The platform world has changed a lot over the last decade, writes David Simpson, but the coronavrius pandemic might be the catalyst for rapid change for adviser platforms and increased automation...
The platform market has boomed over the past 10 years. From its origins in fund accumulation, we've seen the launch of new propositions that encompass a wider range of services and specialities, while traditional platforms have increased in scale.
Bringing together back-office technology and front office components with people and processes to deliver wealth management propositions has proved extremely successful in gathering assets under administration (AUA) while providing a better service to clients and advisers alike.
However, although the market has flourished in terms of the number of platforms and the amount of assets they administer, generating significant profits continues to be a challenge for the majority without diversifying to generate additional revenue from either manufacturing their own funds or having their own distribution.
Margins continue to be squeezed by regulatory costs and competitive pressure and many remain inefficient, with too many fixed costs. According to Altus's 2018 whitepaper Giving your platform wings, despite huge growth in AUA over the period, the average advised platform fee has fallen from 54bps in 2011 to 24bps in 2016. This figure has continued to fall in more recent years.
With fixed costs increasing and revenues reducing, a perfect storm is building unless platform can deliver their services more cost effectively.
Greater automation is a crucial step in helping platforms reduce fixed costs. The last decade has seen major advances in technology, particularly around the use of application programming interfaces (APIs), which allow different systems to connect through standard messages and protocols. This technology can join internal and external systems to automate processes and create efficiencies, removing the risk of expensive manual interventions.
Yet many platforms still operate legacy websites with limited integration into the back-office, requiring advisers and providers to re-key data. And although some businesses have recently launched modern and engaging digital front-end portals, not all processes are available online due to the lack of APIs in their back-office systems, resulting in a continued reliance on paper, emails and phone calls.
The demands on technical resource to implement continued regulatory change and product evolution, coupled with the need for administrators within advice firms to find manual work-around solutions to the lack of joined up systems, has meant that integration and the journey towards full straight through processing from front to back office has not been an urgent priority for many platforms.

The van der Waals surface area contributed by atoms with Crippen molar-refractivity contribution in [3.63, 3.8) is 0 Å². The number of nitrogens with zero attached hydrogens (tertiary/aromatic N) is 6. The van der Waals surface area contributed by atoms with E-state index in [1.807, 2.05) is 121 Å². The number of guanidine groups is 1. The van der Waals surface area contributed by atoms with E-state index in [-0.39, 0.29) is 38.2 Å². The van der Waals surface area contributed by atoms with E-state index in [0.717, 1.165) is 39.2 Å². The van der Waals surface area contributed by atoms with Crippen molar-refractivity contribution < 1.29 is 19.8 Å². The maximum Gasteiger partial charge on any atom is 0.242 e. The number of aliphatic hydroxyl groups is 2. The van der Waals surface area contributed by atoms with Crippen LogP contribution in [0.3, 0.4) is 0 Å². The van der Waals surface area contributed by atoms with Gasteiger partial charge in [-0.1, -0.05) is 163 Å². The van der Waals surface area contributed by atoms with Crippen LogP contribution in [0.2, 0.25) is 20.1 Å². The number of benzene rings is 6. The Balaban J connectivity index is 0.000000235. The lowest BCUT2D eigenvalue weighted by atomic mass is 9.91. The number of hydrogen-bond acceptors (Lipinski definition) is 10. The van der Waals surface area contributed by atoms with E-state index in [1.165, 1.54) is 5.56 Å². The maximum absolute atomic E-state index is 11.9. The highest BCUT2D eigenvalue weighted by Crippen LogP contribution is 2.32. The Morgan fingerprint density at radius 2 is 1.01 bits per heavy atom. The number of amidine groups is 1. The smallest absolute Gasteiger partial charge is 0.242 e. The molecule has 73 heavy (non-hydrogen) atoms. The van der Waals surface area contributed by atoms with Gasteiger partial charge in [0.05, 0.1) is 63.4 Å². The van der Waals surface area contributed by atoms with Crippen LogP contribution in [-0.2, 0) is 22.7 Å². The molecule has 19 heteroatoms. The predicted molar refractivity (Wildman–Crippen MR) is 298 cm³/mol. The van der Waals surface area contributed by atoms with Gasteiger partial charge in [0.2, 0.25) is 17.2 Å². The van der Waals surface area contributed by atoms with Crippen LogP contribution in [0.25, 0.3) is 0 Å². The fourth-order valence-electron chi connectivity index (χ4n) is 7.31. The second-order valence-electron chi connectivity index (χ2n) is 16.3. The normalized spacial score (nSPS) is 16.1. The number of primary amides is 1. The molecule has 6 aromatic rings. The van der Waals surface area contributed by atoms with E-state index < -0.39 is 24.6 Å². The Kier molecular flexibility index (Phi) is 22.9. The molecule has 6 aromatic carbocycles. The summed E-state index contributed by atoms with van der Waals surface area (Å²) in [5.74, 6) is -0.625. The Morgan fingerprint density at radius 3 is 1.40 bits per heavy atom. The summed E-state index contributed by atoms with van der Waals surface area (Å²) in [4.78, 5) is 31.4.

However, the impact of Covid-19 and the need for businesses to quickly move operations to people's homes may be the catalyst for change as platforms reconsider their operating models. Working remotely has been a major challenge for many platforms who rely heavily on manual processes, posted documents, wet signatures and on-premise technology hosting that cannot be accessed remotely.
NextWealth research in May found that, across 20 advised platforms, 42% of processes require a scanned original to be sent to the platform. Only one platform reviewed didn't require a paper or scanned form with a client signature for at least one process.
While in normal times dealing in paper documents and wet signatures can increase administration and cause delays, in a remote working environment it creates a serious disruption to service. Time and time again we hear advisers saying they just want their platform to be easy to use and provide a good service across everything it claims to offer.
The technology already exists to create online journeys straight through from the front office to the back-office across a broad range of online instructions, with easy integrations to other systems and tools. It should be a given that platforms allow advisers to work seamlessly across desktop, smartphone or tablet to perform actions and access information, client documents and tools as easily when they are on the road or at home as when they are in the office.
Unfortunately, all too often this is not the case. Adviser and client frustration over the lack of a full range of online journeys on platforms is not new, but the Coronavirus lockdown has really highlighted some of the inefficiencies within platform businesses. It is a wake-up call to platform senior managers, compelling them to urgently review operations and swiftly execute change to continue to win advisers hearts and minds by making their life and that of their clients easier.
The pandemic has forced us all to quickly adapt to new ways of working, with far greater reliance on online systems across all aspects of our lives. The industry was already evolving, but Covid-19 has undoubtedly provided a catalyst for faster change.
In order to remain competitive and continue to drive margin for shareholders, platforms need to seize the opportunity to continue their digital transformation, reducing time spent on administration, creating efficiencies across the industry and improving service for the benefit of all.
David Simpson is head of EMEA at GBST
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